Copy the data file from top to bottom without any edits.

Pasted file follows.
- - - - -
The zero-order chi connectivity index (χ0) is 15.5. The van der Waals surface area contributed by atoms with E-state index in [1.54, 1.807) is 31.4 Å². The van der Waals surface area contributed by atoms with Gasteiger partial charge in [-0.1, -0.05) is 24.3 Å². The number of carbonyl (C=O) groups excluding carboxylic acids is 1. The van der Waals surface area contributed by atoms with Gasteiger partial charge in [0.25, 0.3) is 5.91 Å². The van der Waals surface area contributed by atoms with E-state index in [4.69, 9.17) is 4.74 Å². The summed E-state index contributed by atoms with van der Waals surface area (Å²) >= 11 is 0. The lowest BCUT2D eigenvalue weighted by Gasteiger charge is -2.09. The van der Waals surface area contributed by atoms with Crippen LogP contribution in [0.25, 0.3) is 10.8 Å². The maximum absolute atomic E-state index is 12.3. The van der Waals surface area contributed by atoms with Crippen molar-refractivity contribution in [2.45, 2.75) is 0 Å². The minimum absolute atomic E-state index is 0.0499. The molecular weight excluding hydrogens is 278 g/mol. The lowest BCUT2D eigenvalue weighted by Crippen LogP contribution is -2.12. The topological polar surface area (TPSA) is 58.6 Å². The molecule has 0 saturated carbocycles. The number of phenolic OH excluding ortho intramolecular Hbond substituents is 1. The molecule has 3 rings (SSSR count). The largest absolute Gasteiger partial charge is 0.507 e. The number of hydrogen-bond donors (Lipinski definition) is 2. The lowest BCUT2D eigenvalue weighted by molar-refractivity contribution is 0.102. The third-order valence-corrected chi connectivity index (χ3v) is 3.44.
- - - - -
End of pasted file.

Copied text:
The zero-order chi connectivity index (χ0) is 15.5. The van der Waals surface area contributed by atoms with E-state index in [1.54, 1.807) is 31.4 Å². The van der Waals surface area contributed by atoms with Gasteiger partial charge in [-0.1, -0.05) is 24.3 Å². The number of carbonyl (C=O) groups excluding carboxylic acids is 1. The van der Waals surface area contributed by atoms with Gasteiger partial charge in [0.25, 0.3) is 5.91 Å². The van der Waals surface area contributed by atoms with E-state index in [4.69, 9.17) is 4.74 Å². The summed E-state index contributed by atoms with van der Waals surface area (Å²) >= 11 is 0. The lowest BCUT2D eigenvalue weighted by Gasteiger charge is -2.09. The van der Waals surface area contributed by atoms with Crippen LogP contribution in [0.25, 0.3) is 10.8 Å². The maximum absolute atomic E-state index is 12.3. The van der Waals surface area contributed by atoms with Crippen molar-refractivity contribution in [2.45, 2.75) is 0 Å². The minimum absolute atomic E-state index is 0.0499. The molecular weight excluding hydrogens is 278 g/mol. The lowest BCUT2D eigenvalue weighted by Crippen LogP contribution is -2.12. The topological polar surface area (TPSA) is 58.6 Å². The molecule has 0 saturated carbocycles. The number of phenolic OH excluding ortho intramolecular Hbond substituents is 1. The molecule has 3 rings (SSSR count). The largest absolute Gasteiger partial charge is 0.507 e. The number of hydrogen-bond donors (Lipinski definition) is 2. The lowest BCUT2D eigenvalue weighted by molar-refractivity contribution is 0.102. The third-order valence-corrected chi connectivity index (χ3v) is 3.44.